Myocardial oxygen consumption and mechanical efficiency of a perfused dogfish heart preparation

Davie P.S. and Franklin C.E. (1992) Myocardial oxygen consumption and mechanical efficiency of a perfused dogfish heart preparation. Journal of Comparative Physiology B, 162 3: 256-262. doi:10.1007/BF00357532


Author Davie P.S.
Franklin C.E.
Title Myocardial oxygen consumption and mechanical efficiency of a perfused dogfish heart preparation
Journal name Journal of Comparative Physiology B   Check publisher's open access policy
ISSN 0174-1578
Publication date 1992
Sub-type Article (original research)
DOI 10.1007/BF00357532
Volume 162
Issue 3
Start page 256
End page 262
Total pages 7
Publisher Springer-Verlag
Subject 2737 Physiology (medical)
2300 Environmental Science
1314 Physiology
1103 Clinical Sciences
Abstract Oxygen consumption of an in-pericardium heart preparation from the spiny dogfish (Squalus acanthias) was linearly related to cardiac power output. Basal oxygen consumption, predicted from the regression, was 0.127 μl · s-1 · g ventricle mass-1 and increased by 0.189 μl · s-1 · g ventricle mass-1 per milliwatt of power generated. From the relationship between cardiac power output and mechanical efficiency, mechanical efficiency was predicted to increase with cardiac power output to a maximum of 21 %. Mechanical efficiency was measured during volume loading and pressure loading at two power outputs (50% and 72% of maximum power output). At 50% of maximum power output, mechanical efficiency increased significantly by 2.87%, from 11.9±0.3% to 14.8±0.5% (n=7), when flow was halved and output pressure doubled to achieve the same power output. Similarly, at 72% of maximum power output, mechanical efficiency increased from 14.74±0.92% to 17.61±0.84% (n=6) when flow was halved and output pressure doubled to generate the same higher level of power output. The increased mechanical efficiency at higher output pressures is believed to result from cardiac myocytes working within a length range where they are able to generate the most tension during contraction and are most efficient. We speculate that the loss of mechanical efficiency associated with large changes in sarcomere length, when stroke volume is large, is a driving force behind the use of frequency as the principal means of increasing cardiac output as observed in more active fishes, birds and mammals.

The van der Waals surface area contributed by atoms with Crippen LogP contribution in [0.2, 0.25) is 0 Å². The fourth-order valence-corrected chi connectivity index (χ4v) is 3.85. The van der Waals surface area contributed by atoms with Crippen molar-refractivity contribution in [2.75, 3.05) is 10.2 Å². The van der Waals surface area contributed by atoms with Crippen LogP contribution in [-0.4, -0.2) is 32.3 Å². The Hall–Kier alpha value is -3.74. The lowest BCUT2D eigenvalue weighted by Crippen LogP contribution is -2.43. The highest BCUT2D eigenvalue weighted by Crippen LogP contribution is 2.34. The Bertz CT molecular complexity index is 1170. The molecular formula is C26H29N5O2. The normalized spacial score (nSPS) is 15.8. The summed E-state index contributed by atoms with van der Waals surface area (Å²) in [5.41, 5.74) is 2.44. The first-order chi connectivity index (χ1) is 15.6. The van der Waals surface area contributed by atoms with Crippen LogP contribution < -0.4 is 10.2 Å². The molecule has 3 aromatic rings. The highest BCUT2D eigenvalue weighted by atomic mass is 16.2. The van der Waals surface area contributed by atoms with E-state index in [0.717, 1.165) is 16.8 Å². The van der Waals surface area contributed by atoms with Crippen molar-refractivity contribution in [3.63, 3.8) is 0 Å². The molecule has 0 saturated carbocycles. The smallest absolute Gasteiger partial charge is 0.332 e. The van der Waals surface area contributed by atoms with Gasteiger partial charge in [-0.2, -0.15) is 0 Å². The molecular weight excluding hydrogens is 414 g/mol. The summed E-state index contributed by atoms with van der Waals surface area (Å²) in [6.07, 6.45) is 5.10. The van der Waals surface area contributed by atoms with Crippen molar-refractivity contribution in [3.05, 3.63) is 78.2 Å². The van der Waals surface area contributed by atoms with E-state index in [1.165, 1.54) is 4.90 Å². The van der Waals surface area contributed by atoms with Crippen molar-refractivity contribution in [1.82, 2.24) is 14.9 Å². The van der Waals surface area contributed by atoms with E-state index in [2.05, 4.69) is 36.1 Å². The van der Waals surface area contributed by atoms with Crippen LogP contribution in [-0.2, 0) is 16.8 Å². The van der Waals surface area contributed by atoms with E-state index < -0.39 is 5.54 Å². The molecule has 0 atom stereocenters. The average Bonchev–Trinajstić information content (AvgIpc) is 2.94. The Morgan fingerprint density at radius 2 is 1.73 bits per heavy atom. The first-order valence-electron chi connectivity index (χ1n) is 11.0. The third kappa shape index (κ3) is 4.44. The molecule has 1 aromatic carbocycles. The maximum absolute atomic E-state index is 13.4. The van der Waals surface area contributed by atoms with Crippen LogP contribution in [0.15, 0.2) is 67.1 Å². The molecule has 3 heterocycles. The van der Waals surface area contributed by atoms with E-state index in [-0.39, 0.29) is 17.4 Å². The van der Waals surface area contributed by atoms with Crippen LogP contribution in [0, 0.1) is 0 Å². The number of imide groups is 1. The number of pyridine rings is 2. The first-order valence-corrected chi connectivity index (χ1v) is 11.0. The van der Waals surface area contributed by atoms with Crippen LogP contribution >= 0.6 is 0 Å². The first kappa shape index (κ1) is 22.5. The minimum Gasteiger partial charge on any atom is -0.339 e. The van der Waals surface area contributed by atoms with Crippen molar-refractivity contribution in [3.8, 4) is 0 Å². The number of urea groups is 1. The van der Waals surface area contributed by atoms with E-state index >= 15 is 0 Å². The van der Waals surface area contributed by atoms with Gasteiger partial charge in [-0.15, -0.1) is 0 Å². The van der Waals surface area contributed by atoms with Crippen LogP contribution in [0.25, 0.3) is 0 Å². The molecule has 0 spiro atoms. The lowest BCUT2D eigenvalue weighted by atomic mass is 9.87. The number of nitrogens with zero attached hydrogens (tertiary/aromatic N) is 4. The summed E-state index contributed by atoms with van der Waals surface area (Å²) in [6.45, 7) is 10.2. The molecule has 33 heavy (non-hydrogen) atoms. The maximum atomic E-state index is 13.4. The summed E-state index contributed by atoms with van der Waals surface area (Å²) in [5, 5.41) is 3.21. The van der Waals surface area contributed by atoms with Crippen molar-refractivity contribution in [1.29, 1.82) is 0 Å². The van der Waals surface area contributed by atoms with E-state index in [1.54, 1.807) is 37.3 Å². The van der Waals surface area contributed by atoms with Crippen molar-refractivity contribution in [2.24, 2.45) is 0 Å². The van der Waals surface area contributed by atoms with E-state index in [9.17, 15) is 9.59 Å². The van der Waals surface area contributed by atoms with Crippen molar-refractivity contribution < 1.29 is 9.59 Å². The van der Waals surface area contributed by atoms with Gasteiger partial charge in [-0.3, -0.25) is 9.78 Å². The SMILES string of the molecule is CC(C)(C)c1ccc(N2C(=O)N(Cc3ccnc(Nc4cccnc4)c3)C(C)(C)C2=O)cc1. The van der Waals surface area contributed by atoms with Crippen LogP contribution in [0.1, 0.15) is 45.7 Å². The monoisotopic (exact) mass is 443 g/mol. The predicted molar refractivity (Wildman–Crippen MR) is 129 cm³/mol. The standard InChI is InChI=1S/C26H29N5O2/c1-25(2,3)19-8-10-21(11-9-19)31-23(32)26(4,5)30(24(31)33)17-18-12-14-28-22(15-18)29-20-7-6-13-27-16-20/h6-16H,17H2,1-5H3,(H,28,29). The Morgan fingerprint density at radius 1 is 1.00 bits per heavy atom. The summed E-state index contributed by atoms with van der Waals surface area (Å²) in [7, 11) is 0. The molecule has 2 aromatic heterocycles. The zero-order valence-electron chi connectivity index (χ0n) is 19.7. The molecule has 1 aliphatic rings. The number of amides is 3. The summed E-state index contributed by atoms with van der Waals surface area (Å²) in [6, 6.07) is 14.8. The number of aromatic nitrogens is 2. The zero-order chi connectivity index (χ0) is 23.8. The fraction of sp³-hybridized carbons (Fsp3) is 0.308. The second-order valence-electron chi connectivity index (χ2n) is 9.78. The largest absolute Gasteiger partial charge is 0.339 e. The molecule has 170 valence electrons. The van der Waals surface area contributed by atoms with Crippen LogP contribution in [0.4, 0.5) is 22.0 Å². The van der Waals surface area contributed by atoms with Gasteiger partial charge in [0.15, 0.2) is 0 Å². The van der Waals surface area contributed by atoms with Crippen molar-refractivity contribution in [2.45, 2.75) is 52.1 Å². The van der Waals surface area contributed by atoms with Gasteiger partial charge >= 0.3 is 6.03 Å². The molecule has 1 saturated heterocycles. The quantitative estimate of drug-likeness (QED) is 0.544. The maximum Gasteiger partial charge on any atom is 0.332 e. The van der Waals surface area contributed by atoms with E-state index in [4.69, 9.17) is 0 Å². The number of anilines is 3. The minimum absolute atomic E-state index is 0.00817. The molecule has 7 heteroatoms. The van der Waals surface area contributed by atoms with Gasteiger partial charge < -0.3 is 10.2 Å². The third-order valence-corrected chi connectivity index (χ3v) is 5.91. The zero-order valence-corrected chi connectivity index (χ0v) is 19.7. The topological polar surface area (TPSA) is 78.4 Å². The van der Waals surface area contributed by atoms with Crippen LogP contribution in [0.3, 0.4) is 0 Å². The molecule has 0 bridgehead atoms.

Keyword Dogfish, Squalus acanthias
Heart
Mechanical efficiency
Oxygen consumption
Q-Index Code C1
Q-Index Status Provisional Code
Institutional Status Unknown

Document type: Journal Article
Sub-type: Article (original research)
Collection: Scopus Import
 
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Citation counts: TR Web of Science Citation Count  Cited 17 times in Thomson Reuters Web of Science Article | Citations
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Created: Tue, 29 Mar 2016, 17:31:59 EST by Gail Walter